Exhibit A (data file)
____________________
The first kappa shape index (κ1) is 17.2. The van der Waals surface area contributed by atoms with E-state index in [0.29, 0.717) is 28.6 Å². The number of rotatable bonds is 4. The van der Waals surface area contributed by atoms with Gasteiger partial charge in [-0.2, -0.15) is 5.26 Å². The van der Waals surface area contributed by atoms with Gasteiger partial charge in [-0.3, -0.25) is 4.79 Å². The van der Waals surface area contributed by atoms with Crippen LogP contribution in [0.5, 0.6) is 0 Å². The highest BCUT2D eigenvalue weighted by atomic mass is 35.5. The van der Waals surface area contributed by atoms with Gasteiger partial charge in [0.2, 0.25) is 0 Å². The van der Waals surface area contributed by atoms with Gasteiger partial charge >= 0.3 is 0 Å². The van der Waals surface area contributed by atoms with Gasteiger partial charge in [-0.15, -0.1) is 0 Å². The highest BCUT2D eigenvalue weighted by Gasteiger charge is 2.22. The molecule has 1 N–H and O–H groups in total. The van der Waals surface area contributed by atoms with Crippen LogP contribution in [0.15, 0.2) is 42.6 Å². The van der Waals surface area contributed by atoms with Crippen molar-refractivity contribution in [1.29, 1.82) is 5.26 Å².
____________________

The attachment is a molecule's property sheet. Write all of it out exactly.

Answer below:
The first kappa shape index (κ1) is 17.2. The van der Waals surface area contributed by atoms with E-state index in [0.29, 0.717) is 28.6 Å². The number of rotatable bonds is 4. The van der Waals surface area contributed by atoms with Gasteiger partial charge in [-0.2, -0.15) is 5.26 Å². The van der Waals surface area contributed by atoms with Gasteiger partial charge in [-0.3, -0.25) is 4.79 Å². The van der Waals surface area contributed by atoms with Crippen LogP contribution in [0.5, 0.6) is 0 Å². The highest BCUT2D eigenvalue weighted by atomic mass is 35.5. The van der Waals surface area contributed by atoms with Gasteiger partial charge in [0.2, 0.25) is 0 Å². The van der Waals surface area contributed by atoms with Gasteiger partial charge >= 0.3 is 0 Å². The van der Waals surface area contributed by atoms with Gasteiger partial charge in [-0.15, -0.1) is 0 Å². The highest BCUT2D eigenvalue weighted by Gasteiger charge is 2.22. The molecule has 1 N–H and O–H groups in total. The van der Waals surface area contributed by atoms with Crippen LogP contribution in [0.15, 0.2) is 42.6 Å². The van der Waals surface area contributed by atoms with Crippen molar-refractivity contribution in [1.29, 1.82) is 5.26 Å².